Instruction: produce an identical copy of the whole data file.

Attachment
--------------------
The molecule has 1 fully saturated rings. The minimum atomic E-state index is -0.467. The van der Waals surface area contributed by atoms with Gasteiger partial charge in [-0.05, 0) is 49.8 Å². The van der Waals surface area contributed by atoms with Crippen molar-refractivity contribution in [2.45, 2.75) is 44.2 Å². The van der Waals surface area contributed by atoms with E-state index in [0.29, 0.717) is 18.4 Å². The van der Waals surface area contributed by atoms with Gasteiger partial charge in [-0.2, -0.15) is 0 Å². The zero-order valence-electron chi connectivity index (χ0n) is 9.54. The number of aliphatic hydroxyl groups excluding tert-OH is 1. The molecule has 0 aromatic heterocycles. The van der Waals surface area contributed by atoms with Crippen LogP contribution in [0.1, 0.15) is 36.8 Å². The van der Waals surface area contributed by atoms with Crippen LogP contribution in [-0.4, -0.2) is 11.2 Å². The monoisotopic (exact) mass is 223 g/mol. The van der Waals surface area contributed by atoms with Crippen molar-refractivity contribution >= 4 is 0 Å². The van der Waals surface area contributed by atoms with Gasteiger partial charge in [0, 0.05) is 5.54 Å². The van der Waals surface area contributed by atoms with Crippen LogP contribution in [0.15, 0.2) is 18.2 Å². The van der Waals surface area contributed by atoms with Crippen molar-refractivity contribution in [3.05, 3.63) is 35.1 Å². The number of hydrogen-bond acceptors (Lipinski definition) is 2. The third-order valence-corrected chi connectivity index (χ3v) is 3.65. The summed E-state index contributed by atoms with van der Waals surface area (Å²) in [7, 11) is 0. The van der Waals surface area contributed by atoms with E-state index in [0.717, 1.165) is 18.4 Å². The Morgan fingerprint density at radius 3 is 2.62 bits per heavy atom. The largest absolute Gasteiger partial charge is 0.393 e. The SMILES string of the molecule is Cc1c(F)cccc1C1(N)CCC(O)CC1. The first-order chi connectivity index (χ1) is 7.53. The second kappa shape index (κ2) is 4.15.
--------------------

The molecule has 1 fully saturated rings. The minimum atomic E-state index is -0.467. The van der Waals surface area contributed by atoms with Gasteiger partial charge in [-0.05, 0) is 49.8 Å². The van der Waals surface area contributed by atoms with Crippen molar-refractivity contribution in [2.45, 2.75) is 44.2 Å². The van der Waals surface area contributed by atoms with E-state index in [0.29, 0.717) is 18.4 Å². The van der Waals surface area contributed by atoms with Gasteiger partial charge in [-0.2, -0.15) is 0 Å². The zero-order valence-electron chi connectivity index (χ0n) is 9.54. The number of aliphatic hydroxyl groups excluding tert-OH is 1. The molecule has 0 aromatic heterocycles. The van der Waals surface area contributed by atoms with Crippen LogP contribution in [0.1, 0.15) is 36.8 Å². The van der Waals surface area contributed by atoms with Crippen LogP contribution in [-0.4, -0.2) is 11.2 Å². The monoisotopic (exact) mass is 223 g/mol. The van der Waals surface area contributed by atoms with Crippen molar-refractivity contribution >= 4 is 0 Å². The van der Waals surface area contributed by atoms with Gasteiger partial charge in [0, 0.05) is 5.54 Å². The van der Waals surface area contributed by atoms with Crippen LogP contribution in [0.15, 0.2) is 18.2 Å². The van der Waals surface area contributed by atoms with Crippen molar-refractivity contribution in [3.05, 3.63) is 35.1 Å². The number of hydrogen-bond acceptors (Lipinski definition) is 2. The third-order valence-corrected chi connectivity index (χ3v) is 3.65. The summed E-state index contributed by atoms with van der Waals surface area (Å²) in [7, 11) is 0. The van der Waals surface area contributed by atoms with E-state index in [0.717, 1.165) is 18.4 Å². The Morgan fingerprint density at radius 3 is 2.62 bits per heavy atom. The largest absolute Gasteiger partial charge is 0.393 e. The SMILES string of the molecule is Cc1c(F)cccc1C1(N)CCC(O)CC1. The first-order chi connectivity index (χ1) is 7.53. The second kappa shape index (κ2) is 4.15.